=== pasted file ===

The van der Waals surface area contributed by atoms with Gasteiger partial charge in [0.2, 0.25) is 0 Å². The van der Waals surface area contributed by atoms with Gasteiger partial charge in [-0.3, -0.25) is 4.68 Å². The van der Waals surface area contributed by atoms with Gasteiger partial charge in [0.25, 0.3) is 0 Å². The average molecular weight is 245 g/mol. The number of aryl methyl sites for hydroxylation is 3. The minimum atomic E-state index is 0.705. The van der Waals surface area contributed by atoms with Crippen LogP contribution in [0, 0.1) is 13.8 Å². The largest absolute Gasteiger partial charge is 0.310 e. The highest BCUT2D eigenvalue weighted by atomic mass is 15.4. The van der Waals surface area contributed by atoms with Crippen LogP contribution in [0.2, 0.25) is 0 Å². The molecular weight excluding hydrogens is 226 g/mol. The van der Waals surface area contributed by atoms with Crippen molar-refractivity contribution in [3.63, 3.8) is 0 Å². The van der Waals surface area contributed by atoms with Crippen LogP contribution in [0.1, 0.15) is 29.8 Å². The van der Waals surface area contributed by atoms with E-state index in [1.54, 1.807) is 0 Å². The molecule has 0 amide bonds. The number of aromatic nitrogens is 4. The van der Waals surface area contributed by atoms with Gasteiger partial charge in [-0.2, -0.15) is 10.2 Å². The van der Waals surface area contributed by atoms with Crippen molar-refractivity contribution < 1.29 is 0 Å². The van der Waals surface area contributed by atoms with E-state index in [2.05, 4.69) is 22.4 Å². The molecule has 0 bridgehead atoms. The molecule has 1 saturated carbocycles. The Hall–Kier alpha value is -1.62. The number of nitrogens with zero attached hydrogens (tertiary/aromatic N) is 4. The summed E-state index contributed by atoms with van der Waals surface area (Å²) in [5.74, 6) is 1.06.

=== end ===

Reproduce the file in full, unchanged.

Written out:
The van der Waals surface area contributed by atoms with Gasteiger partial charge in [0.2, 0.25) is 0 Å². The van der Waals surface area contributed by atoms with Gasteiger partial charge in [-0.3, -0.25) is 4.68 Å². The van der Waals surface area contributed by atoms with Gasteiger partial charge in [0.25, 0.3) is 0 Å². The average molecular weight is 245 g/mol. The number of aryl methyl sites for hydroxylation is 3. The minimum atomic E-state index is 0.705. The van der Waals surface area contributed by atoms with Crippen LogP contribution in [0, 0.1) is 13.8 Å². The largest absolute Gasteiger partial charge is 0.310 e. The highest BCUT2D eigenvalue weighted by atomic mass is 15.4. The van der Waals surface area contributed by atoms with Crippen LogP contribution in [0.2, 0.25) is 0 Å². The molecular weight excluding hydrogens is 226 g/mol. The van der Waals surface area contributed by atoms with Crippen molar-refractivity contribution in [3.63, 3.8) is 0 Å². The van der Waals surface area contributed by atoms with Crippen LogP contribution in [0.1, 0.15) is 29.8 Å². The van der Waals surface area contributed by atoms with E-state index in [1.54, 1.807) is 0 Å². The molecule has 0 amide bonds. The number of aromatic nitrogens is 4. The van der Waals surface area contributed by atoms with Gasteiger partial charge in [-0.2, -0.15) is 10.2 Å². The van der Waals surface area contributed by atoms with Crippen molar-refractivity contribution < 1.29 is 0 Å². The van der Waals surface area contributed by atoms with E-state index in [2.05, 4.69) is 22.4 Å². The molecule has 0 bridgehead atoms. The molecule has 1 saturated carbocycles. The Hall–Kier alpha value is -1.62. The number of nitrogens with zero attached hydrogens (tertiary/aromatic N) is 4. The summed E-state index contributed by atoms with van der Waals surface area (Å²) in [5.74, 6) is 1.06.